I ride the bike around for 100 miles and repeat the process, except this time I add three quarts of oil (now 5 quarts overfilled). Oil starts gushing out someplace on the bottom of the bike, I think some gasket-seal someplace has failed, or a cracked case…Oh stool! (Those weren’t my exact words). I’m not too upset because it’s a brand new bike and is under warrantee, I call the dealer and explain the problem. It wasn’t until that time that I realized the fact of the TWO drain plugs, I feel like King Dumb Ass.

After finding the “real” drain plug, I drained the oil, and added three quarts; all of a sudden the manual makes sense about what the sight gauge is supposed to look like. The oil stops gushing out the bottom.

The above episode allowed me to do some kitchen sink evaluation of the engineering of the oil sight gauge. The way the manual reads, is to check the oil
level after the motor has been running, shut down, and set for a couple of minutes. Yea-yea, but…if the appropriate amount (as per the manual) of oil is in the engine, what will happen is that there will be NO oil showing in the gauge with the engine running. Since this bike does NOT have a low oil pressure light, I really don’t like this.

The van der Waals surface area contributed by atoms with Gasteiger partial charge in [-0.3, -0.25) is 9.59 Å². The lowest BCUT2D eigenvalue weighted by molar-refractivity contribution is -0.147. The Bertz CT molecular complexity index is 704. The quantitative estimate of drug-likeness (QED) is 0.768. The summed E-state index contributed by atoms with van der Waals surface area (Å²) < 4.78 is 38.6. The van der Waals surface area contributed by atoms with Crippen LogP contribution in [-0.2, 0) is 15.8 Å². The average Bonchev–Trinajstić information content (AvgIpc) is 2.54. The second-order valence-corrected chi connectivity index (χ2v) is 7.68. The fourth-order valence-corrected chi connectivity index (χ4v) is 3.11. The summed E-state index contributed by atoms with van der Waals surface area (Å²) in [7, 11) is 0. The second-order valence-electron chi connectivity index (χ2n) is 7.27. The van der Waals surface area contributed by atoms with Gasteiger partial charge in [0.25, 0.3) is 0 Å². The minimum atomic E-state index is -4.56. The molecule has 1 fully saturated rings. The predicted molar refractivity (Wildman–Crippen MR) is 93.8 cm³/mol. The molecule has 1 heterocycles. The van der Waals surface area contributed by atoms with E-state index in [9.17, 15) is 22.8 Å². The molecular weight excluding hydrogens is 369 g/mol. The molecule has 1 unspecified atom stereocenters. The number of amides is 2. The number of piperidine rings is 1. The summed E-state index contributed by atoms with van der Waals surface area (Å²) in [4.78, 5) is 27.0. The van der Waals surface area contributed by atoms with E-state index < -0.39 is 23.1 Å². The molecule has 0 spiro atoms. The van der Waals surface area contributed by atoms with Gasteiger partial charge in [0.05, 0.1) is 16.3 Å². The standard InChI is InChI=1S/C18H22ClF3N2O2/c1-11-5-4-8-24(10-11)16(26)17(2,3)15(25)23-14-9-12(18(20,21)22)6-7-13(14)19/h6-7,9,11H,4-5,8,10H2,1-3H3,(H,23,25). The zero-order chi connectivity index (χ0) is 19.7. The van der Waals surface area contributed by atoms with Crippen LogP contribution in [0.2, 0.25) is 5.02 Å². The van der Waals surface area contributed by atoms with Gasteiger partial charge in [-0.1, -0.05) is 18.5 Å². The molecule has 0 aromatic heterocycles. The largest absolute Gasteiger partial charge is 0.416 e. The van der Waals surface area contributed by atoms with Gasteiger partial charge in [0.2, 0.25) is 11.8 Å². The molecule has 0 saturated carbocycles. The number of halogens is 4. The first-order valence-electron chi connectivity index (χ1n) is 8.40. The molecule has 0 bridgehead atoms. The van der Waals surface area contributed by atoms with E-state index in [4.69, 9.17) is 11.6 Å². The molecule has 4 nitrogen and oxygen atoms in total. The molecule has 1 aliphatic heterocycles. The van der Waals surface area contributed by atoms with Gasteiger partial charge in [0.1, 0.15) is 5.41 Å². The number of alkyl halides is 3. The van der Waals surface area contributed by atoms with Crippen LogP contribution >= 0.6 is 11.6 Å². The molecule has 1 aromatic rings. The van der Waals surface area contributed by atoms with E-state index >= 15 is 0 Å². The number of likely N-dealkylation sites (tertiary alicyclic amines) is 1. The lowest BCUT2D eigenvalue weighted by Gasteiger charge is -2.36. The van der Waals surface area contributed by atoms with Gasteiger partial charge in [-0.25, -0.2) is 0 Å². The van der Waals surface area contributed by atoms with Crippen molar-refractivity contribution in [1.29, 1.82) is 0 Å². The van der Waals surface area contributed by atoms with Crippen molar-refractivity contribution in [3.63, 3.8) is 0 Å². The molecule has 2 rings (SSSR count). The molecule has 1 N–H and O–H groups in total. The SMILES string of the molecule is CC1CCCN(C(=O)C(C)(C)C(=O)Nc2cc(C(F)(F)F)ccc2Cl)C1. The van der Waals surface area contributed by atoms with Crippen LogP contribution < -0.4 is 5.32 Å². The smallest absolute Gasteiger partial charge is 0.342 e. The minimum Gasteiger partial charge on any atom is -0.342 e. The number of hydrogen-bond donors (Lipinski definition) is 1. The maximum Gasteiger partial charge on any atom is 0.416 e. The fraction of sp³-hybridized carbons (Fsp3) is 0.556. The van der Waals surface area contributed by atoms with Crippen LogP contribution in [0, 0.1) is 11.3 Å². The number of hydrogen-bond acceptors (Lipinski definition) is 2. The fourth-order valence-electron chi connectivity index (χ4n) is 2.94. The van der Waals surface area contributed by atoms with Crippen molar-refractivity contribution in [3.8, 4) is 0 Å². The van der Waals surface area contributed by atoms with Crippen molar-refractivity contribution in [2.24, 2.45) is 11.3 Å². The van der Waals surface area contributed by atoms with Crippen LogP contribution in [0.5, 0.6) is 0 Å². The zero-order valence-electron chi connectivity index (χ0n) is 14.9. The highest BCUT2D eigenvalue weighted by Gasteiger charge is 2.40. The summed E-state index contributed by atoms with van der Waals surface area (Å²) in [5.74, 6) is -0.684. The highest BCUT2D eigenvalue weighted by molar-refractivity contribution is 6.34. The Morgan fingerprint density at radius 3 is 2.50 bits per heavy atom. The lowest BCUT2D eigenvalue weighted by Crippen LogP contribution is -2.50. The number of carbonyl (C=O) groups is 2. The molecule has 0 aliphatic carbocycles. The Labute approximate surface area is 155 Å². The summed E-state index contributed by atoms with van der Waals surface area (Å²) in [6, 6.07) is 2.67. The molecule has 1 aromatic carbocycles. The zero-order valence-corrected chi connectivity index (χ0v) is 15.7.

Because of my seeming stupidity I now know that five quarts of oil didn’t hurt anything, and that the bike will hold four quarts without blowing it out the breather, so guess what I do: Because I want to see oil in the sight gauge with the engine running, I put in three quarts. Not only that, the oil I use is very economical when purchased by the gallon, I use rototiller oil (works great for thumper motorbikes too, Shell Rotella) (I had a Volkswagen diesel, Rotella is the oil I used) (Isn’t that why it’s named Rotella…because it’s for rototillers?)